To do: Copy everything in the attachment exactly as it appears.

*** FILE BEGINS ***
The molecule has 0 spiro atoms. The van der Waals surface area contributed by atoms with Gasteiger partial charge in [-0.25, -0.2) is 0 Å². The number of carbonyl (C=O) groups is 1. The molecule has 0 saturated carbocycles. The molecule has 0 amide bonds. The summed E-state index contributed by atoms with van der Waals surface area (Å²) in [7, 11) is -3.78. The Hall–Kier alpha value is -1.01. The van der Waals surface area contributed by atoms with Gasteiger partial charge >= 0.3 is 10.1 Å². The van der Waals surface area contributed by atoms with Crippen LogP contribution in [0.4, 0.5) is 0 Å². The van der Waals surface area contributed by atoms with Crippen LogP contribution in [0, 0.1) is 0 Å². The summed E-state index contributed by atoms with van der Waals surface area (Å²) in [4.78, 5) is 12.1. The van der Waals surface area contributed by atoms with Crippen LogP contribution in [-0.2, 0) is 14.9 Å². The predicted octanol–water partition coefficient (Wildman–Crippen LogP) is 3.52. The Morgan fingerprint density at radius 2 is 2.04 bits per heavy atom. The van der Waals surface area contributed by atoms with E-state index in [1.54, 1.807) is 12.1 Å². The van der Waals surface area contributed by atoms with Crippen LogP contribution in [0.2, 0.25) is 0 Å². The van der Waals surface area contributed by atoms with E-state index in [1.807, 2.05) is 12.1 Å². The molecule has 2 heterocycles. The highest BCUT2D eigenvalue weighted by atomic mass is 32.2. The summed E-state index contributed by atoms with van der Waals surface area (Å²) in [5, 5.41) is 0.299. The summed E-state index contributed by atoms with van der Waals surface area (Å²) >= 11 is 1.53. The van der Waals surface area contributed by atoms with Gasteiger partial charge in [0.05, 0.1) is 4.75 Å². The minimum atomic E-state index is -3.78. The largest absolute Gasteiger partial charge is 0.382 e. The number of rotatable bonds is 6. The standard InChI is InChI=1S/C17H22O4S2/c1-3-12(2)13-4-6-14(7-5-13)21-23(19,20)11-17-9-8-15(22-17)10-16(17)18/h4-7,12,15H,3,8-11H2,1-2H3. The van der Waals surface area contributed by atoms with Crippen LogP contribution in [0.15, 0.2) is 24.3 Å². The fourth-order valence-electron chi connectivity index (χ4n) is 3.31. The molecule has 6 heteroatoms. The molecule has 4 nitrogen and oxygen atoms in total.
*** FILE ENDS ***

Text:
The molecule has 0 spiro atoms. The van der Waals surface area contributed by atoms with Gasteiger partial charge in [-0.25, -0.2) is 0 Å². The number of carbonyl (C=O) groups is 1. The molecule has 0 saturated carbocycles. The molecule has 0 amide bonds. The summed E-state index contributed by atoms with van der Waals surface area (Å²) in [7, 11) is -3.78. The Hall–Kier alpha value is -1.01. The van der Waals surface area contributed by atoms with Gasteiger partial charge >= 0.3 is 10.1 Å². The van der Waals surface area contributed by atoms with Crippen LogP contribution in [0.4, 0.5) is 0 Å². The van der Waals surface area contributed by atoms with Crippen LogP contribution in [0, 0.1) is 0 Å². The summed E-state index contributed by atoms with van der Waals surface area (Å²) in [4.78, 5) is 12.1. The van der Waals surface area contributed by atoms with Crippen LogP contribution in [-0.2, 0) is 14.9 Å². The predicted octanol–water partition coefficient (Wildman–Crippen LogP) is 3.52. The Morgan fingerprint density at radius 2 is 2.04 bits per heavy atom. The van der Waals surface area contributed by atoms with E-state index in [1.54, 1.807) is 12.1 Å². The van der Waals surface area contributed by atoms with Crippen LogP contribution in [0.2, 0.25) is 0 Å². The van der Waals surface area contributed by atoms with E-state index in [1.807, 2.05) is 12.1 Å². The molecule has 2 heterocycles. The highest BCUT2D eigenvalue weighted by atomic mass is 32.2. The summed E-state index contributed by atoms with van der Waals surface area (Å²) in [5, 5.41) is 0.299. The summed E-state index contributed by atoms with van der Waals surface area (Å²) >= 11 is 1.53. The van der Waals surface area contributed by atoms with Gasteiger partial charge in [0.05, 0.1) is 4.75 Å². The minimum atomic E-state index is -3.78. The largest absolute Gasteiger partial charge is 0.382 e. The number of rotatable bonds is 6. The standard InChI is InChI=1S/C17H22O4S2/c1-3-12(2)13-4-6-14(7-5-13)21-23(19,20)11-17-9-8-15(22-17)10-16(17)18/h4-7,12,15H,3,8-11H2,1-2H3. The van der Waals surface area contributed by atoms with Crippen LogP contribution in [0.15, 0.2) is 24.3 Å². The fourth-order valence-electron chi connectivity index (χ4n) is 3.31. The molecule has 6 heteroatoms. The molecule has 4 nitrogen and oxygen atoms in total.